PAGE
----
Herbs considered important for the cardiovascular system are classified according to traditional actions of cardioactive, cardioprotective, cardiotonic, and circulatory stimulants. Anticoagulants are a more modern application of herbs to cardiovascular disease and nervines and diuretic herbs are traditionally included in formulas. The diseases that are indicated for these herbs include cardiomyopathy (dilatative and hypertrophic), congestive heart failure / valvular disease, heartworm disease, and hypertension. Cardioactive herbs Cardioactive herbs are some of the most potentially toxic herbs. Many of these contain cardioactive glycosides such as Foxglove (Digitalis purpurea) and Lily of the Valley (Convallaria majalis), which are ionotropic and lead to a more efficient and coordinated cardiac contraction. Perhaps the most useful from a veterinary perspective is Bugleweed (Lycopus europaeus, L. virginicus). It does not contain cardiac glycosides but is still cardioactive. L. virginicus was recognized by the early Eclectics as an excellent sedative with properties similar to digitalis but without adverse side effects. L. europaeus may have applications in feline hyperthyroidism as well as cardiovascular disease. L. Read more […]

Salvia miltiorhiza

The dried root of Salvia miltiorhiza Bunge (Lamiaceae), also known as Chinese sage or ‘dan shen’, is red in colour and was therefore believed to be a treatment for blood disorders in folk medicine. In TCM the root has been used as a remedy to stabilise the heart and calm the nerves and to treat circulatory disorders, insomnia and neurasthenia, and to alleviate inflammation. The Pharmacopoeia of the People’s Republic of China (2005) includes Salvia miltiorhiza root as a remedy for fidgets and insomnia, amongst other indications. Salvia miltiorhiza root extracts have been investigated for a wide range of activities in relation to effects on the cardiovascular system but also for effects on the CNS, and in cerebral ischemia in particular. Some of the biological activities associated with Salvia miltiorhiza could also be relevant to the modulation of cognitive function and may provide some explanation for the traditional uses of this plant in some neural disorders. Salvia miltiorhiza extracts have been shown to modulate the action of some neuropeptides, although studies on this subject are relatively limited and the pharmacological activities reported often provide theoretical explanations for their clinical relevance Read more […]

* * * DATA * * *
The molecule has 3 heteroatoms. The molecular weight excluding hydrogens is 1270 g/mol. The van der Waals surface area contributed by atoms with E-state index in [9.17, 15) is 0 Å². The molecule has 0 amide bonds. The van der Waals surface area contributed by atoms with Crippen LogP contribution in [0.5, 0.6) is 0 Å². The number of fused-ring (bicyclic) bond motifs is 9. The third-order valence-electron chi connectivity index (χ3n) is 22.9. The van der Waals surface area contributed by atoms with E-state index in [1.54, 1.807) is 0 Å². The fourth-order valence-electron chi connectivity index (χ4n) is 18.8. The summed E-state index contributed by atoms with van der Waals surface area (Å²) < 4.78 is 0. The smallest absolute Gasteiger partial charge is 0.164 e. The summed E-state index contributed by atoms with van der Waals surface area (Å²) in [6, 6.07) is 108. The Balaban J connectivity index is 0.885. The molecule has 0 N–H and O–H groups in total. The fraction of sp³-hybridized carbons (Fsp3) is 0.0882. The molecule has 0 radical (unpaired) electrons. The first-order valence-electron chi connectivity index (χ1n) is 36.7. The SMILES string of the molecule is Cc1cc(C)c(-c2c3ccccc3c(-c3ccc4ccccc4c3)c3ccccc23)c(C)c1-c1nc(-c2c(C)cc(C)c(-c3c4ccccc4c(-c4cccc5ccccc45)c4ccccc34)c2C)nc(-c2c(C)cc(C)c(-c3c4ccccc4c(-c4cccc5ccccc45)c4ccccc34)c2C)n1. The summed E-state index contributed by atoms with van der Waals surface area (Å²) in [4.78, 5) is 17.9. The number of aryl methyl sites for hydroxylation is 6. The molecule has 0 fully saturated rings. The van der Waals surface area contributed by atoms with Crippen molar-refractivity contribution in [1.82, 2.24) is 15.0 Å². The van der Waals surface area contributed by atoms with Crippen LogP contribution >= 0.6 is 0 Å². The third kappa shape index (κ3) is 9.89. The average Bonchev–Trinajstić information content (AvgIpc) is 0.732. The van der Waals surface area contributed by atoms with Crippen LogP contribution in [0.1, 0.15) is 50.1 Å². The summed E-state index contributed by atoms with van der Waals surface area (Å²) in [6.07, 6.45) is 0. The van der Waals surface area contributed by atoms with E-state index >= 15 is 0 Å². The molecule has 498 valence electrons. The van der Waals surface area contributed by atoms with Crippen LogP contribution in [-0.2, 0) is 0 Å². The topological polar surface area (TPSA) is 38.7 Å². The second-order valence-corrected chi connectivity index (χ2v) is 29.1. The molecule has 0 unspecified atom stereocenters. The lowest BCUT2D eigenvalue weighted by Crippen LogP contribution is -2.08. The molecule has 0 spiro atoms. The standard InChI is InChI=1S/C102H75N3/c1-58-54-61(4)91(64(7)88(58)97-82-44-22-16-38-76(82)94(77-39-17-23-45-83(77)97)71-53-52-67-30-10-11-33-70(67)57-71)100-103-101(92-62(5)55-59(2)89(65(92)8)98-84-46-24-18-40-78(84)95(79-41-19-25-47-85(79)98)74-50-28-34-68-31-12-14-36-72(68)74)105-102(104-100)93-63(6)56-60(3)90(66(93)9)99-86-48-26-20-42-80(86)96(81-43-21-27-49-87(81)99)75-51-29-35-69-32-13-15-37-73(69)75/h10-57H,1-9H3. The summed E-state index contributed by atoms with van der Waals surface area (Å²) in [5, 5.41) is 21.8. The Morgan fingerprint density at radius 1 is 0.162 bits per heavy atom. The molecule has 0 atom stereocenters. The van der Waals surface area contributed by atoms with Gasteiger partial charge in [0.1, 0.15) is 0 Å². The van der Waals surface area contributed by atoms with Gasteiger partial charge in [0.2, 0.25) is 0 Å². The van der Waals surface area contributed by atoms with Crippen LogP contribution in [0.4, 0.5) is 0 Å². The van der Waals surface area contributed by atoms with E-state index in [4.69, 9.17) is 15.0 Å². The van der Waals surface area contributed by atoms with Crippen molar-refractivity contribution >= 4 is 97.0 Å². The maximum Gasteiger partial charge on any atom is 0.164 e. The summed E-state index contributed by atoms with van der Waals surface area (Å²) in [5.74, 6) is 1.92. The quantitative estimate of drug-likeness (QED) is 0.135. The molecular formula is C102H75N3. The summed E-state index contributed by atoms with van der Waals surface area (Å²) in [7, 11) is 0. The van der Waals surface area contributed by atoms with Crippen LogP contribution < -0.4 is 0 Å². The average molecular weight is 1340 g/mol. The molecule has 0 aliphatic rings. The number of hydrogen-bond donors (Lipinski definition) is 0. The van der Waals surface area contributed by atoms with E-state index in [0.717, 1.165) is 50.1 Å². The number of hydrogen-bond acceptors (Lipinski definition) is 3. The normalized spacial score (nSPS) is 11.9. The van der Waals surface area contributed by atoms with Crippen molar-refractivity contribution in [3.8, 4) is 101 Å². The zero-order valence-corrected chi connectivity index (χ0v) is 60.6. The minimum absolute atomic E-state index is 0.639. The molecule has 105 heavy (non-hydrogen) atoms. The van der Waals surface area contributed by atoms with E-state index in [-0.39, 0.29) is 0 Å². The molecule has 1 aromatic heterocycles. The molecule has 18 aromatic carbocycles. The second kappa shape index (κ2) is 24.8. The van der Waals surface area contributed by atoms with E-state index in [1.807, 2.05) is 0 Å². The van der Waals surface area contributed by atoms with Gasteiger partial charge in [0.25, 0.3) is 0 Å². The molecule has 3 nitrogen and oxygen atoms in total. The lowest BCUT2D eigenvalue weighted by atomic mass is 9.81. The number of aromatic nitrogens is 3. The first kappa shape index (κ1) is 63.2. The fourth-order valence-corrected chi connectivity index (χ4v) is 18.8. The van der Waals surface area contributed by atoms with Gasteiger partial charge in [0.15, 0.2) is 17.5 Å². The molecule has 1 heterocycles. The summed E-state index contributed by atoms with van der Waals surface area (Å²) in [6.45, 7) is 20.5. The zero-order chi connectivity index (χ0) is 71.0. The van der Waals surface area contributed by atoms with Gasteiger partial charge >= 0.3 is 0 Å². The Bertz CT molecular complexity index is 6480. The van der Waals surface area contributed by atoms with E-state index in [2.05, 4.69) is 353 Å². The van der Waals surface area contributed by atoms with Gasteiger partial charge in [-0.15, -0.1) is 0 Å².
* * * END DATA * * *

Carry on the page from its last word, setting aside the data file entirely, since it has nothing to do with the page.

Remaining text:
ANTIOXIDANTS & FREE-RADICAL SCAVENGERS

ANTIOXIDANTS & FREE-RADICAL SCAVENGERS are grouped here. Antioxidants are used both to prolong the shelf-life and maintain the nutritional quality of lipid-containing foods, and to modulate the consequences of oxidative damage in the human body. The term antioxidant can be defined as a substance that, when present at low concentrations (compared with those of an oxidizable substrate), can significantly delay or prevent oxidation of that substrate. Many substances have been suggested to act as antioxidants in vivo, and methods are now available for assessing their effectiveness in physiologically scavenging important biological oxygen-derived species. Oxygen-derived species have been grouped together (Halliwell) and called reactive oxygen species’ (ROS). They include: superoxide (02~•) and hydroxyl (OH•) radicals, and also hydrogen peroxide (H202), hypochlorous acid (HOCl), haemassociated ferryl species, and radicals derived from activated phagocytes, and peroxyl radicals (both lipid-soluble and water-soluble). In practice, interaction and balance between oxygen- and nitrogen-derived reactive species are intimately related, and both play an important and interrelated role in pathophysiology. Reactive nitrogen Read more […]

Iodine: Clinical Use

Increased iodine intake can be achieved through dietary modification and supplementation with tablets. Dietary modification usually refers to increased intake of iodised salt, but may also refer to use of iodised water, iodised vegetable oil or seafood. TREATMENT AND PREVENTION OF DEFICIENCY Iodine deficiency is accepted as the most common cause of brain damage worldwide, with IDD affecting 740 million people. Although it is well accepted that severe deficiency is responsible, evidence is now emerging that mild deficiency during pregnancy is also important and can have subtle effects on brain development, lowering intellectual functioning and inducing psychomotor deficits in early childhood. Preliminary data are also emerging to suggest an association between iodine deficiency hypothyroidism of pregnancy and the incidence of ADHD in the offspring; however, this still requires confirmation in larger studies. PREGNANCY Severe iodine deficiency is uncommon in Western countries, such as Australia and New Zealand, but several local surveys have identified that mild to moderate deficiency is more prevalent than once thought. A research group at Monash Medical Centre in Melbourne screened 802 pregnant women and found that Read more […]